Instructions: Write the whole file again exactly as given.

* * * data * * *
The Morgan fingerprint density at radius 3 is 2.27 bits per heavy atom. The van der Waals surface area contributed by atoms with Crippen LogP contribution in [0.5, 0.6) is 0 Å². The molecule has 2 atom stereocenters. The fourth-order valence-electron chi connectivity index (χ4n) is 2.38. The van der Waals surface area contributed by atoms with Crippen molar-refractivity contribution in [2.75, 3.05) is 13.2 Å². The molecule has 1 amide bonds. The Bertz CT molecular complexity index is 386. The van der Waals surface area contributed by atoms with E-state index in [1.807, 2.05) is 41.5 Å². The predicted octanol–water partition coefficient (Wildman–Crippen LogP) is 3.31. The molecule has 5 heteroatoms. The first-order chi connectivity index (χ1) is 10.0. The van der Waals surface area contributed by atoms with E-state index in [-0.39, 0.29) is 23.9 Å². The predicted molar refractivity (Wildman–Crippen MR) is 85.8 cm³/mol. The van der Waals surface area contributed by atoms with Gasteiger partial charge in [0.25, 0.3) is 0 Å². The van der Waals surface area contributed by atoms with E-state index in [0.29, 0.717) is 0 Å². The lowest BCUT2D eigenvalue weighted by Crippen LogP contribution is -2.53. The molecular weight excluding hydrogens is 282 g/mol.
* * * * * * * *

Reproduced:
The Morgan fingerprint density at radius 3 is 2.27 bits per heavy atom. The van der Waals surface area contributed by atoms with Crippen LogP contribution in [0.5, 0.6) is 0 Å². The molecule has 2 atom stereocenters. The fourth-order valence-electron chi connectivity index (χ4n) is 2.38. The van der Waals surface area contributed by atoms with Crippen molar-refractivity contribution in [2.75, 3.05) is 13.2 Å². The molecule has 1 amide bonds. The Bertz CT molecular complexity index is 386. The van der Waals surface area contributed by atoms with E-state index in [1.807, 2.05) is 41.5 Å². The predicted octanol–water partition coefficient (Wildman–Crippen LogP) is 3.31. The molecule has 5 heteroatoms. The first-order chi connectivity index (χ1) is 10.0. The van der Waals surface area contributed by atoms with E-state index in [-0.39, 0.29) is 23.9 Å². The predicted molar refractivity (Wildman–Crippen MR) is 85.8 cm³/mol. The van der Waals surface area contributed by atoms with Gasteiger partial charge in [0.25, 0.3) is 0 Å². The van der Waals surface area contributed by atoms with E-state index in [0.29, 0.717) is 0 Å². The lowest BCUT2D eigenvalue weighted by Crippen LogP contribution is -2.53. The molecular weight excluding hydrogens is 282 g/mol.